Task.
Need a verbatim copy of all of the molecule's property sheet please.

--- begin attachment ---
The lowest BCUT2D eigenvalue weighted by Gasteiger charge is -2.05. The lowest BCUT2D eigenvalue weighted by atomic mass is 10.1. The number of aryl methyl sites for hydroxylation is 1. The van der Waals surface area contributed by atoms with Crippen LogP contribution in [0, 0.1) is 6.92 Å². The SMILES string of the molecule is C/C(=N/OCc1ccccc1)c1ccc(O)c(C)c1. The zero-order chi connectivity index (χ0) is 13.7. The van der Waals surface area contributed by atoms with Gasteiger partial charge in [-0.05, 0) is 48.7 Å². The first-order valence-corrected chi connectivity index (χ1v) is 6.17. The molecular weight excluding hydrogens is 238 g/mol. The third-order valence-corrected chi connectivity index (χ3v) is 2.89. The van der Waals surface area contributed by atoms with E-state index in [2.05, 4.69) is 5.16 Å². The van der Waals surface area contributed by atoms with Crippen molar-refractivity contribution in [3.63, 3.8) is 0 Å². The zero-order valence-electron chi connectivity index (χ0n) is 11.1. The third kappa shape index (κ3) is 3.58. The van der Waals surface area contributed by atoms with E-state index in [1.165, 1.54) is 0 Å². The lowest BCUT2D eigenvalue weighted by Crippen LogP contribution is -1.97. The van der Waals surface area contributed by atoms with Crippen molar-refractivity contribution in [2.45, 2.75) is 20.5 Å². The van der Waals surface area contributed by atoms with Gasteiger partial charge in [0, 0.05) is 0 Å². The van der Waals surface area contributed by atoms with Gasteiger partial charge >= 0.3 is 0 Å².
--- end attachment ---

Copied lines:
The lowest BCUT2D eigenvalue weighted by Gasteiger charge is -2.05. The lowest BCUT2D eigenvalue weighted by atomic mass is 10.1. The number of aryl methyl sites for hydroxylation is 1. The van der Waals surface area contributed by atoms with Crippen LogP contribution in [0, 0.1) is 6.92 Å². The SMILES string of the molecule is C/C(=N/OCc1ccccc1)c1ccc(O)c(C)c1. The zero-order chi connectivity index (χ0) is 13.7. The van der Waals surface area contributed by atoms with Gasteiger partial charge in [-0.05, 0) is 48.7 Å². The first-order valence-corrected chi connectivity index (χ1v) is 6.17. The molecular weight excluding hydrogens is 238 g/mol. The third-order valence-corrected chi connectivity index (χ3v) is 2.89. The van der Waals surface area contributed by atoms with E-state index in [2.05, 4.69) is 5.16 Å². The van der Waals surface area contributed by atoms with Crippen molar-refractivity contribution in [3.63, 3.8) is 0 Å². The zero-order valence-electron chi connectivity index (χ0n) is 11.1. The third kappa shape index (κ3) is 3.58. The van der Waals surface area contributed by atoms with E-state index in [1.165, 1.54) is 0 Å². The lowest BCUT2D eigenvalue weighted by Crippen LogP contribution is -1.97. The van der Waals surface area contributed by atoms with Crippen molar-refractivity contribution in [2.45, 2.75) is 20.5 Å². The van der Waals surface area contributed by atoms with Gasteiger partial charge in [0, 0.05) is 0 Å². The van der Waals surface area contributed by atoms with Gasteiger partial charge >= 0.3 is 0 Å².